Sunday, November 21, 2010

The Little Dippers

The Little Dippers
My parents were never big into music, although they did give all of us music lessons – piano for the girls, guitar for me. It was very rare that either of them – and by “either” I mean my father, I don’t remember my mother doing it ever – would sit down and listen to music.

They had a record collection that was fairly small. I remember some of what they had: John Charles Thomas, Caruso, Mario Lanza, The Fiddler On The Roof original caste recording with Zero Mostel, The Sound Of Music soundtrack, Tchaikovsky’s 5th symphony, Scheherazade by Rimsky-Korsakov, Gershwin doing Rhapsody in Blue and Concerto in F. I think they had 90% of that collection by the time I was born; it was a rare day when they would add anything.

I do remember, though, my father coming home, perhaps from a trip across the border, perhaps from a trip downtown, with an album by The Anita Kerr Singers. I’d never heard of them. It was an LP of vocal chorus performances of pop hits of the day, early 70s stuff; I only remember Blood Sweat & Tears. What do you think, he said, after playing a few tracks. Not as good as the original versions, I proclaimed, ever the critic. What do you expect, he said, it was only 99 cents? To him, the quality / cost ratio factor was obvious.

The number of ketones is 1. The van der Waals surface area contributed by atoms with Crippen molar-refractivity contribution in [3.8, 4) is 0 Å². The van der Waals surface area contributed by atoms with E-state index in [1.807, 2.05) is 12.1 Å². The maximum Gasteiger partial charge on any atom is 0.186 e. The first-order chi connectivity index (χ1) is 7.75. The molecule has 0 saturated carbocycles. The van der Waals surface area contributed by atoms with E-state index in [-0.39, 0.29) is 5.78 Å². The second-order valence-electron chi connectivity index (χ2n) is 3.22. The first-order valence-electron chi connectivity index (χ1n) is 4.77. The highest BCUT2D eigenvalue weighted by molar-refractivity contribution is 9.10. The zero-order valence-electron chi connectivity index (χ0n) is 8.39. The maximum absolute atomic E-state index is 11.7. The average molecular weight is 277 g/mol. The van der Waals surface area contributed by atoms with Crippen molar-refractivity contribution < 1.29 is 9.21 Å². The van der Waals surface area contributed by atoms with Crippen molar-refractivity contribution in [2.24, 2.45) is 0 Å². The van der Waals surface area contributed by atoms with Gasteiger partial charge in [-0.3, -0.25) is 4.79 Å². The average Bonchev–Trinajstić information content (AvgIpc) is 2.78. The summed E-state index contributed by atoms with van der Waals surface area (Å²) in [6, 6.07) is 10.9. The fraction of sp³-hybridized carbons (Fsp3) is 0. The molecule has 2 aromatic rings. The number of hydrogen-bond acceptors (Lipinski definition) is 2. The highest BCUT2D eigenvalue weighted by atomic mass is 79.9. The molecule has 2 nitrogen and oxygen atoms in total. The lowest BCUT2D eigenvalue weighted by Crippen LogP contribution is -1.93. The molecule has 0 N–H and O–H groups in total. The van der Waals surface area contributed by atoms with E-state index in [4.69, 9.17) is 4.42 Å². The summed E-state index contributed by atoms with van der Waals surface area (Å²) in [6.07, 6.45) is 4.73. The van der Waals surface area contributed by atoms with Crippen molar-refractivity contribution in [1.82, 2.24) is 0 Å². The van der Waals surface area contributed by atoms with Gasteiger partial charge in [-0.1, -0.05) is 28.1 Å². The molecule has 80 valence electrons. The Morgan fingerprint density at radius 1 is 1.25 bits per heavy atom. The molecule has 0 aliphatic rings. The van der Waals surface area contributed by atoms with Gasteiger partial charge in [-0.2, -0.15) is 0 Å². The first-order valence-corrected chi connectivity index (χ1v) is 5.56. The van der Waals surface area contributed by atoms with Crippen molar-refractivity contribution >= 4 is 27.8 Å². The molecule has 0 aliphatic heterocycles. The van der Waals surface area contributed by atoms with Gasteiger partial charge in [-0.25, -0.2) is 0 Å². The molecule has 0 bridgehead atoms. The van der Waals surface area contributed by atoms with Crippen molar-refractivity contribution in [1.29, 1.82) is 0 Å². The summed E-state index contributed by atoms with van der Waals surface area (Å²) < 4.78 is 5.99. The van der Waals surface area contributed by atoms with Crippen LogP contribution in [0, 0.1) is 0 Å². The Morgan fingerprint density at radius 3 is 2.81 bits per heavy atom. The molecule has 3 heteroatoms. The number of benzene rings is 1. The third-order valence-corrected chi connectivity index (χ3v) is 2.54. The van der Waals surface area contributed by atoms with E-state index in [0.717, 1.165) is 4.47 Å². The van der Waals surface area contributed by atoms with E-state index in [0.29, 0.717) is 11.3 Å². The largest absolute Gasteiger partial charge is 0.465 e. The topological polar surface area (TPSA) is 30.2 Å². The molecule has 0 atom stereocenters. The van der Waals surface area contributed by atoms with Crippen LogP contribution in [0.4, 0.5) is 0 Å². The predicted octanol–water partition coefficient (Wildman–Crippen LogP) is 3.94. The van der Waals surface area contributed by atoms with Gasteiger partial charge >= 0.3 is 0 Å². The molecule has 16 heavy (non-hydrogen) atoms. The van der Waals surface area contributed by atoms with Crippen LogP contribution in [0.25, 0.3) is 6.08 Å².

Having picked up, in my time, brand new copies of albums like Open Road by Donovan, Coming Of Age by The Five Man Electrical Band, Fragile by Yes, With A Little Help From My Friends by Joe Cocker, each for under $2.00, that aspect of critical analysis has not held up. And of course, the criteria for critiquing some particular song or LP (ok, CD) would vary from listener to listener, depending on what one paid for the merchandise. And don’t forget, professional critics pay nothing for their copies.

What does this have to do with The Little Dippers? They were The Anita Kerr Singers, that’s what. Kerr was incredibly active in the music world, and if you want details you can google her as well as I can, but her group of singers only ever had one hit, and that was as The Little Dippers. No idea why the name…

The Little Dippers:

Forever – Not the Marvelettes hit, which was also magnificently performed by Marvin Gaye. This Forever was a hit a few years later, in a steel guitar instrumental version, by Pete Drake. It’s country flavoured, a simple love song, fairly generic, and this recording works as background music, perhaps in an elevator, but I wouldn’t elevate it to dance room status. From the spring of 1960.

No comments:

Locations of visitors to this page